Boston’s Colonial Theatre gets new (40 year) lease on life

Boston's Colonial Theatre

Boston’s Colonial Theatre

Ambassador Theatre Group to sign 40 year lease with Emerson College
to book the 117 year old theatre

by Larry Murray

Rescued from the brink of becoming another fast food hall for Emerson College, Boston’s historic Colonial Theatre is in the final stages of being leased to the Ambassador Theatre Group (ATG) as their premiere New England venue. Together with Emerson College the gilt and velvet jewelbox will be refurbished and reopened early in 2018. Emerson’s President Lee Pelton indicated that the facility will be made available to both national touring companies, out of town tryouts and locally based cultural organizations such as the Lyric Opera which has long sought a local venue as its home base.

For those of us in the Berkshires, the Colonial in Boston is very similar to the Colonial in Pittsfield, a splendid example of the theatre architect’s craft. Boston’s Colonial was designed by Clarence Blackall, while the Pittsfield theatre was designed by the noted firm of theater architects, J. B. McElfatrick and Son. The Berkshire’s Colonial was restored and reopened in 2006 after decades of being idle.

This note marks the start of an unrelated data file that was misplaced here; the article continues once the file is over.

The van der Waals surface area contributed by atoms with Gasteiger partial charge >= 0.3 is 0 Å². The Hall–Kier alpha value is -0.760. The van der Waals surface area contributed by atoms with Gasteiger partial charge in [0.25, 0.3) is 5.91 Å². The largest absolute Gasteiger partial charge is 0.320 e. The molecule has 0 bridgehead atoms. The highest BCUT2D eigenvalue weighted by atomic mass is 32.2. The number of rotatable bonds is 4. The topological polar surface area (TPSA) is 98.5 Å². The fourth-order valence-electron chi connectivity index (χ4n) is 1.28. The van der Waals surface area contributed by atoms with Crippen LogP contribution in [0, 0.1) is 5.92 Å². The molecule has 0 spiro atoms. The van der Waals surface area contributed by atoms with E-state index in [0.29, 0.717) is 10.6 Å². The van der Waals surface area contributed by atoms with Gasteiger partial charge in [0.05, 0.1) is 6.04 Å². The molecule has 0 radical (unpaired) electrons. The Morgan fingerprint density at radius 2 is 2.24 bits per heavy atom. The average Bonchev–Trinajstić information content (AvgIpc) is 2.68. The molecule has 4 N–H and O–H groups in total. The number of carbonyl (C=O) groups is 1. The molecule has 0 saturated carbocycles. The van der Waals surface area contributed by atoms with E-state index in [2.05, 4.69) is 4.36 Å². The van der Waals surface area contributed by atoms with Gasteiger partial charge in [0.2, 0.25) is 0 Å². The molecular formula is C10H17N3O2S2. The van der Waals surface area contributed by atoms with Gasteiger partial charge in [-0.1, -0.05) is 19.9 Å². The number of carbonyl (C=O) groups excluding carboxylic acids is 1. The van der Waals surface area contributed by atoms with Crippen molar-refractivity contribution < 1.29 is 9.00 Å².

The Boston Colonial has had at least several facelifts over the years and will soon get another spruce-up.

“This announcement comes after a long and thoughtful process, which was driven by clear objectives—to create a partnership that would ensure the long-term viability of the Emerson Colonial Theatre as a performing arts space, while meeting the needs of our campus community along with those of Boston’s performing arts organizations,” Pelton wrote in his annoouncement.

The agreement with ATG, the world’s largest theatre company, and Emerson, establishes a partnership to program, renovate, and preserve the historic theater, provide fellowships and internship opportunities for Emerson students, underwrite theater arts programs for local youth, and support Boston’s arts community. Additionally, it includes actively exploring the availability of performance space for local arts organizations, including the Boston Lyric Opera (BLO).

“As we aspire to be the global hub for arts, communication, and liberal arts education, our new partnership with ATG will greatly enhance the experience and education of Emerson students in ways that are real, measureable, and long-lasting,” wrote Pelton.

Emerson and ATG will create an advisory board to guide the development of programming and business strategies for the theatre. The agreement will also establish an endowment to provide experiential learning and internship opportunities for Emerson students through four annual fellowships, which will also fund student participation in the Edinburgh International Festival, and an Ambassador Award program, which will provide an ATG mentorship program to two Emerson students annually.